Preprint
Full-text available
Seamounts represent ideal systems to study the influence and interdependency of environmental gradients at a single geographic location. These topographic features represent a prominent habitat for various forms of life, including microbiota and macrobiota, spanning benthic as well as pelagic organisms. While it is known that seamounts are globally...
Article
Full-text available
Despite the development of several cultivation methods, the rate of discovery of microorganisms that are yet-to-be cultivated outpaces the rate of isolating and cultivating novel species in the laboratory. Furthermore, no current cultivation technique is capable of selectively isolating and cultivating specific bacterial taxa or phylogenetic groups...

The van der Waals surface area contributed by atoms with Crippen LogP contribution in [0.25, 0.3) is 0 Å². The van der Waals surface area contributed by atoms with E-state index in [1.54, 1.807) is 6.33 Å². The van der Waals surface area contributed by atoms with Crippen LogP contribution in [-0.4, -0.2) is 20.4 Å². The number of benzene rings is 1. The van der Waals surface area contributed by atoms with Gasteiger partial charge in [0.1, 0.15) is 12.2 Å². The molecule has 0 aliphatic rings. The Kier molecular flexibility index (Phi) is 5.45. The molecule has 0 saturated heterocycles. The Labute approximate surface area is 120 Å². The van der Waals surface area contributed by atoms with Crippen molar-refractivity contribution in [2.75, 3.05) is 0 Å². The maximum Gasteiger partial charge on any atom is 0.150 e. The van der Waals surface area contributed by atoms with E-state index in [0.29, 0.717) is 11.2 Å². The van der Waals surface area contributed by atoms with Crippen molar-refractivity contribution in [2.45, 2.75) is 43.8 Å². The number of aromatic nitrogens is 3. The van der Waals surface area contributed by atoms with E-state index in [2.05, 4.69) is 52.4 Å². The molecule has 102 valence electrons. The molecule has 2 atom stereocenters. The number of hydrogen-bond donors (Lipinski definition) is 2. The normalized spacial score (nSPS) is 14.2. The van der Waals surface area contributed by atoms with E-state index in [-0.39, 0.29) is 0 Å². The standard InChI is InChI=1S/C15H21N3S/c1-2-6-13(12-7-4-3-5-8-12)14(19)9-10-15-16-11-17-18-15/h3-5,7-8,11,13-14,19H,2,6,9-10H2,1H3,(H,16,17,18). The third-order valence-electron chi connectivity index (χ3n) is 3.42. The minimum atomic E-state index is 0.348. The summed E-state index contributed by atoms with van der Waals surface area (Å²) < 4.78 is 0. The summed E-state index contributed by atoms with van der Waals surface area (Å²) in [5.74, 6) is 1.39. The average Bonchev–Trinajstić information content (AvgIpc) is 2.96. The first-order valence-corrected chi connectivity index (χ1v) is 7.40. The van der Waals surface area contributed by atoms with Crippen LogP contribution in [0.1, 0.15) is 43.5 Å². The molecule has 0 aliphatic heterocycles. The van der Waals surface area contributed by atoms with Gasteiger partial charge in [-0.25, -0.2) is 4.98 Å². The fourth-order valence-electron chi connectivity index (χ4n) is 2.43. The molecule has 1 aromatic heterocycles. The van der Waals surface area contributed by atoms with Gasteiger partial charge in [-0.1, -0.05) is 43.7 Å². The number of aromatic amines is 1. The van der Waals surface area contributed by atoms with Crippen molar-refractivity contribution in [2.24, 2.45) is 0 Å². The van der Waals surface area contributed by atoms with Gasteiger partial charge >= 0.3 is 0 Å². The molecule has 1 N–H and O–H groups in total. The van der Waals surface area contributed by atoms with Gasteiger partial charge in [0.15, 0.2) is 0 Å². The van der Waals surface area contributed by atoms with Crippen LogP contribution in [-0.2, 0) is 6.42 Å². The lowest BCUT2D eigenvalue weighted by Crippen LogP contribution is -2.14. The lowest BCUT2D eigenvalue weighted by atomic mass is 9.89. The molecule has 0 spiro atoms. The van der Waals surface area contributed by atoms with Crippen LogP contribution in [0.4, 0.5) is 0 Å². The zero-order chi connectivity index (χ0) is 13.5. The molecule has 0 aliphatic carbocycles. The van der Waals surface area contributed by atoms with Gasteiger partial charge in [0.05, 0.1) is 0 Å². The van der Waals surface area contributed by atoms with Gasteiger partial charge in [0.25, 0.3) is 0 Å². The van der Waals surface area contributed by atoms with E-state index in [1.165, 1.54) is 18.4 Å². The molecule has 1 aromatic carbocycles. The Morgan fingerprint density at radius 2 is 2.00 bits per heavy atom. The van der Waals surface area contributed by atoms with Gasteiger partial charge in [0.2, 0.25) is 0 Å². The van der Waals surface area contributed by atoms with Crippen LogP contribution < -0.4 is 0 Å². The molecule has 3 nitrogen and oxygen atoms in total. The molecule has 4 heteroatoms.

Article
Phages are increasingly recognized as important members of host-associated microbiomes, with a vast genomic diversity. The new frontier is to understand how phages may affect higher order processes, such as in the context of host-microbe interactions. Here, we use marine sponges as a model to investigate the interplay between phages, bacterial symb...
Article
Full-text available
Background:The interplay between hosts and their associated microbiome is now recognized as a fundamental basis of the ecology, evolution, and development of both players. These interdependencies inspired a new view of multicellular organisms as “metaorganisms.” The goal of the Collaborative Research Center “Origin and Function of Metaorganisms” is...
Article
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Almost all animals and plants are inhabited by diverse communities of microorganisms, the microbiota, thereby forming an integrated entity, the metaorganism. Natural selection should favor hosts that shape the community composition of these microbes to promote a beneficial host-microbe symbiosis. Indeed, animal hosts often pose selective environmen...